Tag Archives: Electrical Home Safety

Give Your House a Yearly DIY Inspection

 
Most homeowners think a home inspection is only when buying or selling, but you should perform a yearly DIY inspection on your property. Think about it, we go to the doctor for our yearly exam, why not do a quick inspection of your home to keep you and your family safe. Typically the Fall is the best time to give your home its annual physical — before winter’s harsh weather sets in!
 
this old house logo
This Old House” compiled a checklist of everything you should check for; covering 7 main areas around your home. Click Here for the article in it’s entirety. Or you can download a printable version of the entire Yearly Checklist here. Below is the electrical checklist.
 
ELECTRICAL
❏ Check trees around the house to be sure they’re not threatening wires.
❏ Open the panel and look for new scorch marks around breakers or fuses. Also check outlets for scorch marks, which could be a sign of loose and sparking wires.
❏ Look for loose outlet covers, receptacles, and loose boxes, which may have to be refastened to the studs while the power is turned off.
❏ Test all GFCI outlets by plugging in a lamp and then hitting the test and reset buttons to see if it turns the light off and then on again.
❏ Go around with a electrical tester (or lamp) to make sure all outlets work

 
 
**If you do not feel comfortable with performing this inspection yourself or if you feel there may be issues, please give us a call at 704-821-7005!
 
 
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Don’t Get Shocked….Make Sure Your GFCI’s Work!

Electrical Outlet, GFCI outlet
For decades, ground fault circuit interrupters (GFCIs) have saved lives and have helped significantly reduce the number of home electrocutions. GFCIs are electrical safety devices that trip electrical circuits when they detect ground faults or leakage currents. A person who becomes part of a path for leakage current will be severely shocked or electrocuted. These outlets prevent deadly shock by quickly shutting off power to the circuit if the electricity flowing into the circuit differs by even a slight amount from that returning.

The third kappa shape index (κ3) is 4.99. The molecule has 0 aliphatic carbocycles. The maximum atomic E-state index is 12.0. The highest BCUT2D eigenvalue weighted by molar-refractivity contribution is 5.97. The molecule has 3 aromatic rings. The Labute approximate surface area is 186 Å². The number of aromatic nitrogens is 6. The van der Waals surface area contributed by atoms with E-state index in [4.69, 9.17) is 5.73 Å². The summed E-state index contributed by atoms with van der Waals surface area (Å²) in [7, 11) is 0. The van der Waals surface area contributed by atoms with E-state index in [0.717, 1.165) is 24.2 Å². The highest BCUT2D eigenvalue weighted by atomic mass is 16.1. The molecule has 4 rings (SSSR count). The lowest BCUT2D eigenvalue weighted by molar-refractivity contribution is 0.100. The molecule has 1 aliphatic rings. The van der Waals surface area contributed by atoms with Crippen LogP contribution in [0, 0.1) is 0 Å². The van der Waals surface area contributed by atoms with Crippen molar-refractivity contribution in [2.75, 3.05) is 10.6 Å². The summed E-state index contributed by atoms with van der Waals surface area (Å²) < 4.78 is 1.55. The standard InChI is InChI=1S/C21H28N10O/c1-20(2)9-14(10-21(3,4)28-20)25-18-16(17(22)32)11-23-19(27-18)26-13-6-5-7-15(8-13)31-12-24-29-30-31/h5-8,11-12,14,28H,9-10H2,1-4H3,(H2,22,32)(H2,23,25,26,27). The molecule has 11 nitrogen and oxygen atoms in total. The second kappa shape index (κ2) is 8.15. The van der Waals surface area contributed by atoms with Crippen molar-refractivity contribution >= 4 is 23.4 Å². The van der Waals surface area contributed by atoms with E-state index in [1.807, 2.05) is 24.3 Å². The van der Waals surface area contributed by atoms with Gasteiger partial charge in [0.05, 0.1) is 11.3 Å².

A GFCI should be used in any indoor or outdoor area where water may come into contact with electrical products. The latest edition of the National Electrical Code currently requires that GFCIs be used in all kitchens, bathrooms, garages, and outdoors. GFCIs should be tested once a month to confirm that they are working properly.
 
How to Test Your GFCI:
 
*Push the “reset” button on the GFCI to prepare the outlet for testing.
*Plug in an ordinary light or plug tester (from Home Depot) into the GFCI and turn it ON. The light should now be on.
*Push the “test” button of the GFCI. The light should go OFF.
*Push the “reset” button again. The light should now come ON again.
*If the light does not turn off when the test button is pushed, then the GFCI may have been incorrectly wired or damaged and it no longer offers shock the protection it was designed for.
 
 
If you need electrical assistance, please call ARC Electric Company – (704) 821-7005!
 
 
 

P.I. Plug’s & Home Safety Detective

Hey kids! Want to become a Safety Detective? Take a trip with ESFI’s mascot, Private I. Plug, and help him spot common home electrical and fire dangers in this fun, animated video. Afterward, you can visit P.I. Plug’s Kids’ Corner (http://kids.esfi.org) to find more videos and play games! (but ask an adult first)